Burrow ambient temperature influences Helice crab activity and availability for migratory Red-crowned cranes Grus japonensis.
ABSTRACT: For migratory birds that specialize on particular benthic macroinvertebrate species, the timing of migration is critical since prey availability may be temporally limited and a function of local ambient temperature. Hence, variation in local ambient temperature can influence the diet composition of migrant birds, and, consequently, they may be constrained by which stopover and wintering sites they are able to utilize during periods of colder temperatures. Here, we use fecal analysis, observer-based population counts, digital video recordings, and temperature data to test five predictions regarding the influence of local ambient temperature on the activity and availability of mudflat crabs-a key prey resource at three staging/wintering sites in eastern China, for migratory Red-crowned cranes (Grus japonensis) and how this subsequently influences crane diet and use of wetland sites. Pearson's correlations and generalized linear models revealed that mudflat crabs became significantly more surface active with increasing burrow ambient temperature. Piecewise regression analysis revealed that crab surface activity was largely limited to a burrow ambient temperature threshold between 12 and 13? after which activity significantly increased. Crab activity declining temporally during the crane's autumn migration period but increased during spring migration. Crabs accounted for a significant proportion of crane diet at two of three sites; however, the frequency of crab remains was significantly different between sites, and between autumn and spring migration. Analyses of crane count data revealed a degree of congruence between the migration timing of Red-crowned cranes with periods of warmer ambient temperature, and a significant, positive correlation between the percentage of crab remains in crane feces and site ambient temperature. Collectively, our data suggest that temperature-related mudflat crab activity may provide an important time window for migratory Red-crowned cranes to utilize critical stopover sites and the crabs' food resources.
Project description:The Endangered Red-crowned Crane (Grus japonensis) is one of the most culturally iconic and sought-after species by wildlife tourists. Here we investigate how the presence of tourists influence the vigilance behaviour of cranes foraging in Suaeda salsa salt marshes and S. salsa/Phragmites australis mosaic habitat in the Yellow River Delta, China. We found that both the frequency and duration of crane vigilance significantly increased in the presence of wildlife tourists. Increased frequency in crane vigilance only occurred in the much taller S. salsa/P. australis mosaic vegetation whereas the duration of vigilance showed no significant difference between the two habitats. Crane vigilance declined with increasing distance from wildlife tourists in the two habitats, with a minimum distance of disturbance triggering a high degree of vigilance by cranes identified at 300?m. The presence of wildlife tourists may represent a form of disturbance to foraging cranes but is habitat dependent. Taller P. australis vegetation serves primarily as a visual obstruction for cranes, causing them to increase the frequency of vigilance behaviour. Our findings have important implications for the conservation of the migratory red-crowned crane population that winters in the Yellow River Delta and can help inform visitor management.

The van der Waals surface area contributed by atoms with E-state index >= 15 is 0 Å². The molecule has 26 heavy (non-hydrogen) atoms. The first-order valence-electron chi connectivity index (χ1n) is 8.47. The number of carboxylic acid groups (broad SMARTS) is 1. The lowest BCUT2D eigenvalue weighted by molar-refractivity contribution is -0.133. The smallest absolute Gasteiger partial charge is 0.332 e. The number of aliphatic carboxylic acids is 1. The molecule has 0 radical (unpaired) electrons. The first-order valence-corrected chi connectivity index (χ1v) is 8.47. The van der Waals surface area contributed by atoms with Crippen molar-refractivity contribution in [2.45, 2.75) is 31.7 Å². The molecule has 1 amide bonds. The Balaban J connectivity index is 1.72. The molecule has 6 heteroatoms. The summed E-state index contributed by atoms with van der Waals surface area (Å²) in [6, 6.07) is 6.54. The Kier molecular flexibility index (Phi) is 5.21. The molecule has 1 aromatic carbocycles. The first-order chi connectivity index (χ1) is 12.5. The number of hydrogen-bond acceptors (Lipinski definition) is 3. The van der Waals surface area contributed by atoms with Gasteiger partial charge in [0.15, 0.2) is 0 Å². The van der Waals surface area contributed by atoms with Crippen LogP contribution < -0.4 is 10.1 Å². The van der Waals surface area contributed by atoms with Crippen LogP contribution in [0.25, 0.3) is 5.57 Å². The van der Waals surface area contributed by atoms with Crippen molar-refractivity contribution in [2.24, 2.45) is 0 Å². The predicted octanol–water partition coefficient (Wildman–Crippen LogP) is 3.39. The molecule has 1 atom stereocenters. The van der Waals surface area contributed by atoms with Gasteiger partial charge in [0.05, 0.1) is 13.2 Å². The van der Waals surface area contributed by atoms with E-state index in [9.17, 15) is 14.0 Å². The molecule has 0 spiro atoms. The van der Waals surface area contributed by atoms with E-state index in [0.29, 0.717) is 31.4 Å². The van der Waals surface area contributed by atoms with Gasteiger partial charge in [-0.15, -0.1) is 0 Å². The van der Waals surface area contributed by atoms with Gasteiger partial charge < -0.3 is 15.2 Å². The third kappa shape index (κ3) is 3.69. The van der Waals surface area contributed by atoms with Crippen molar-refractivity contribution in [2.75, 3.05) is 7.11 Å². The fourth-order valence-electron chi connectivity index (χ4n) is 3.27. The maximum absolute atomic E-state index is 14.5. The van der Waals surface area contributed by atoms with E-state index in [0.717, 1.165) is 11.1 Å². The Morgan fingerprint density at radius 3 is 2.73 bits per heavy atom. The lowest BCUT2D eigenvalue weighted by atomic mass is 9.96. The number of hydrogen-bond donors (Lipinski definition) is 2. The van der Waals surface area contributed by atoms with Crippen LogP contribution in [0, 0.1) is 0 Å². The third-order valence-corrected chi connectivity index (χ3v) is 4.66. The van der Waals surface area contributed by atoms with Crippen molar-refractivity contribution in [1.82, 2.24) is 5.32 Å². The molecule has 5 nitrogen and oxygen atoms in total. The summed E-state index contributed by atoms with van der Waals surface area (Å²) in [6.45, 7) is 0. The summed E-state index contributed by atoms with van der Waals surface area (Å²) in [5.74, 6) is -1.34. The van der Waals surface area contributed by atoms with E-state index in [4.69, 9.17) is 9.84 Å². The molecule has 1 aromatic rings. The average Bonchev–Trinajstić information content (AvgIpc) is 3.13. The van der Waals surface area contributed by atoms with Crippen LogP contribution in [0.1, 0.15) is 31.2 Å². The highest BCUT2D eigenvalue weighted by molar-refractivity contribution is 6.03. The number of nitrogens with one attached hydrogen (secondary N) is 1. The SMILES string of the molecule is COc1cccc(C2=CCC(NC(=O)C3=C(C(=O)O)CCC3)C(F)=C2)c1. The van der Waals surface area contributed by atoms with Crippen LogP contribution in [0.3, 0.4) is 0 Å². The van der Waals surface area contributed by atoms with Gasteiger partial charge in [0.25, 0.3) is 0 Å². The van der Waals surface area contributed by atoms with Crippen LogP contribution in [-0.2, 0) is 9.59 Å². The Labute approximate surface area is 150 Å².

Project description:The red-crowned crane is one of the rarest crane species, and its population is decreasing due to loss of habitat, poisoning, and infections. Using a viral metagenomics approach, we analyzed the virome of feces from wild and captive red-crowned cranes, which were pooled separately. Vertebrate viruses belonging to the families Picornaviridae, Parvoviridae, Circoviridae, and Caliciviridae were detected. Among the members of the family Picornaviridae, we found three that appear to represent new genera. Six nearly complete genomes from members of the family Parvoviridae were also obtained, including four new members of the proposed genus "Chapparvovirus", and two members of the genus Aveparvovirus. Six small circular DNA genomes were also characterized. One nearly complete genome showing a low level of sequence identity to caliciviruses was also characterized. Numerous viruses believed to infect insects, plants, and crustaceans were also identified, which were probably derived from the diet of red-crowned cranes. This study increases our understanding of the enteric virome of red-crowned cranes and provides a baseline for comparison to those of other birds or following disease outbreaks.
Project description:Reed beds represent an important habitat for the survival of birds by providing favorable foraging and reproduction conditions. Reed management, as a traditional agricultural activity, primarily includes water level control and vegetation removal by cutting. Red-crowned crane (Grus japonensis) is one of the most endangered cranes, and their population continues to decline due to habitat loss caused by artificial activities. A lack of research relating to how reed management affects crane habitat distribution patterns throughout the wintering period hinders our ability to offer conservation recommendations. In the present study, we explored the effect of reed management on the habitat distribution patterns and analyzed the food resources of red-crowned crane in the Yancheng National Nature Reserve (YNNR). According to the reed management activities in December, we divided the wintering period into two phases: the preharvest period and the postharvest period. Throughout the wintering period, the number of cranes recorded in the common seepweed (Suaeda glauca) tidal flats remained stable, but cranes were rarely recorded in the smooth cordgrass (Spartina alterniflora) tidal flats and aquaculture fish ponds. The number of cranes, however, showed a noticeable fluctuation in the reed beds during the two periods. Before the reed harvest, only a small proportion of cranes were recorded in the reed beds (relative abundance = 2.9%). However, more cranes (relative abundance = 61.0%) were recorded after the reed harvest. Water was introduced from adjacent rivers and fish ponds to submerge the cut reed beds. Changes in potential animal food resources (items and biomass) might be one of the vital reasons for the preference of cranes to the postharvest reed beds. Our results suggest that traditional reed management in the YNNR could benefit this flagship crane species that winters in the wetland system. However, as reed harvest has been forbidden in the core zone for conservation purposes since 2016, further research is needed to verify whether forbidding the harvest of reeds is reasonable.